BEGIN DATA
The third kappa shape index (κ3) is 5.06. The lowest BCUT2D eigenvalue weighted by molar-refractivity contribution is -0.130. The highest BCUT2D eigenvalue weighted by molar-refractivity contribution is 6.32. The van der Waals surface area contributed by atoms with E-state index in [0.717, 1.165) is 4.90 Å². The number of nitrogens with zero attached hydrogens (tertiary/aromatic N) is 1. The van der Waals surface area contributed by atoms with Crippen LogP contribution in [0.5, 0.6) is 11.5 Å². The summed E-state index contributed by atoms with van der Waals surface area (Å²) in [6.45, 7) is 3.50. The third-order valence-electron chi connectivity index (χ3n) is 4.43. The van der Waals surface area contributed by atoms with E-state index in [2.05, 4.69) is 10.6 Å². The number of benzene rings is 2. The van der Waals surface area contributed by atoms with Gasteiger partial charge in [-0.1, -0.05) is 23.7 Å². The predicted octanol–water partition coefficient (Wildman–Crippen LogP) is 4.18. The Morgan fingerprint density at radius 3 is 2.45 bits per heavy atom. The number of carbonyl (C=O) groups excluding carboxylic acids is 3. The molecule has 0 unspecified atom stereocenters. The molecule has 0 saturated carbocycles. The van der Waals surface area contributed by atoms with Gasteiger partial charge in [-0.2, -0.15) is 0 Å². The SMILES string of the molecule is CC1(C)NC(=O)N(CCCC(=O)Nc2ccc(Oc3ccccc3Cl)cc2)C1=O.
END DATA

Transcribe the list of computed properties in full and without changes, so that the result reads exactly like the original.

The third kappa shape index (κ3) is 5.06. The lowest BCUT2D eigenvalue weighted by molar-refractivity contribution is -0.130. The highest BCUT2D eigenvalue weighted by molar-refractivity contribution is 6.32. The van der Waals surface area contributed by atoms with E-state index in [0.717, 1.165) is 4.90 Å². The number of nitrogens with zero attached hydrogens (tertiary/aromatic N) is 1. The van der Waals surface area contributed by atoms with Crippen LogP contribution in [0.5, 0.6) is 11.5 Å². The summed E-state index contributed by atoms with van der Waals surface area (Å²) in [6.45, 7) is 3.50. The third-order valence-electron chi connectivity index (χ3n) is 4.43. The van der Waals surface area contributed by atoms with E-state index in [2.05, 4.69) is 10.6 Å². The number of benzene rings is 2. The van der Waals surface area contributed by atoms with Gasteiger partial charge in [-0.1, -0.05) is 23.7 Å². The predicted octanol–water partition coefficient (Wildman–Crippen LogP) is 4.18. The Morgan fingerprint density at radius 3 is 2.45 bits per heavy atom. The number of carbonyl (C=O) groups excluding carboxylic acids is 3. The molecule has 0 unspecified atom stereocenters. The molecule has 0 saturated carbocycles. The van der Waals surface area contributed by atoms with Gasteiger partial charge in [-0.2, -0.15) is 0 Å². The SMILES string of the molecule is CC1(C)NC(=O)N(CCCC(=O)Nc2ccc(Oc3ccccc3Cl)cc2)C1=O.